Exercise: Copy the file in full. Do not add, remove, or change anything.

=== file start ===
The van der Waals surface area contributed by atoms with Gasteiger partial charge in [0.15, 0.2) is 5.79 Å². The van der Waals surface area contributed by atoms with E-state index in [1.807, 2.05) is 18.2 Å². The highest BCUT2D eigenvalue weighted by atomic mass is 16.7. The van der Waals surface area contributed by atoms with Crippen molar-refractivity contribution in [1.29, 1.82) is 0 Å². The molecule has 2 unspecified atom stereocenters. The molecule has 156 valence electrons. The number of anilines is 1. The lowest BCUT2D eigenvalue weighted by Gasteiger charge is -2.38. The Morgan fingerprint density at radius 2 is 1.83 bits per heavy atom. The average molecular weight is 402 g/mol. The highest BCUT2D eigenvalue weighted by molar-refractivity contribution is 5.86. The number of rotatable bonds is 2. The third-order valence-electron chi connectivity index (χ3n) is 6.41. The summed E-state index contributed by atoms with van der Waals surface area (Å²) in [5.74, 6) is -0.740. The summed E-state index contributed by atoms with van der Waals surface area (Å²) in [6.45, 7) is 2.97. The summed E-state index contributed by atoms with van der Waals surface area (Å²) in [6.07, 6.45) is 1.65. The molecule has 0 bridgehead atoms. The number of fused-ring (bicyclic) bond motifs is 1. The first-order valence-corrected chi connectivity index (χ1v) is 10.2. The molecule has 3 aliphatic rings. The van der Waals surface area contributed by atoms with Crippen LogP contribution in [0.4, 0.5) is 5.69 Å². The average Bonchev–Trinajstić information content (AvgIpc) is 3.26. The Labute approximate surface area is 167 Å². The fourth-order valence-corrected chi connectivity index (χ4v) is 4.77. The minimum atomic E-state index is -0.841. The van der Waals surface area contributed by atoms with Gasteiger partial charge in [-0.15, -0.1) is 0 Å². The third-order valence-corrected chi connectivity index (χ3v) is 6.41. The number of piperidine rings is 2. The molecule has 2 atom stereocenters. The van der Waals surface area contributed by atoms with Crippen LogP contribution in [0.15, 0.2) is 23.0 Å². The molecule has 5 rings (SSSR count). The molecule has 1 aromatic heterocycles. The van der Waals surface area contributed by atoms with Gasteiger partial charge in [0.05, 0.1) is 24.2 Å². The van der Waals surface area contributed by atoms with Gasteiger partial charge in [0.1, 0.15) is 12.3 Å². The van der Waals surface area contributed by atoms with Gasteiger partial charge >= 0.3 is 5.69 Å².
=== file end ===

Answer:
The van der Waals surface area contributed by atoms with Gasteiger partial charge in [0.15, 0.2) is 5.79 Å². The van der Waals surface area contributed by atoms with E-state index in [1.807, 2.05) is 18.2 Å². The highest BCUT2D eigenvalue weighted by atomic mass is 16.7. The van der Waals surface area contributed by atoms with Crippen molar-refractivity contribution in [1.29, 1.82) is 0 Å². The molecule has 2 unspecified atom stereocenters. The molecule has 156 valence electrons. The number of anilines is 1. The lowest BCUT2D eigenvalue weighted by Gasteiger charge is -2.38. The Morgan fingerprint density at radius 2 is 1.83 bits per heavy atom. The average molecular weight is 402 g/mol. The highest BCUT2D eigenvalue weighted by molar-refractivity contribution is 5.86. The number of rotatable bonds is 2. The third-order valence-electron chi connectivity index (χ3n) is 6.41. The summed E-state index contributed by atoms with van der Waals surface area (Å²) in [5.74, 6) is -0.740. The summed E-state index contributed by atoms with van der Waals surface area (Å²) in [6.45, 7) is 2.97. The summed E-state index contributed by atoms with van der Waals surface area (Å²) in [6.07, 6.45) is 1.65. The molecule has 0 bridgehead atoms. The number of fused-ring (bicyclic) bond motifs is 1. The first-order valence-corrected chi connectivity index (χ1v) is 10.2. The molecule has 3 aliphatic rings. The van der Waals surface area contributed by atoms with Crippen LogP contribution in [0.4, 0.5) is 5.69 Å². The average Bonchev–Trinajstić information content (AvgIpc) is 3.26. The Labute approximate surface area is 167 Å². The fourth-order valence-corrected chi connectivity index (χ4v) is 4.77. The minimum atomic E-state index is -0.841. The van der Waals surface area contributed by atoms with Gasteiger partial charge in [-0.15, -0.1) is 0 Å². The third-order valence-corrected chi connectivity index (χ3v) is 6.41. The number of piperidine rings is 2. The molecule has 2 atom stereocenters. The van der Waals surface area contributed by atoms with Crippen LogP contribution in [0.15, 0.2) is 23.0 Å². The molecule has 5 rings (SSSR count). The molecule has 1 aromatic heterocycles. The van der Waals surface area contributed by atoms with Gasteiger partial charge in [0.05, 0.1) is 24.2 Å². The van der Waals surface area contributed by atoms with Gasteiger partial charge in [0.1, 0.15) is 12.3 Å². The van der Waals surface area contributed by atoms with Gasteiger partial charge >= 0.3 is 5.69 Å².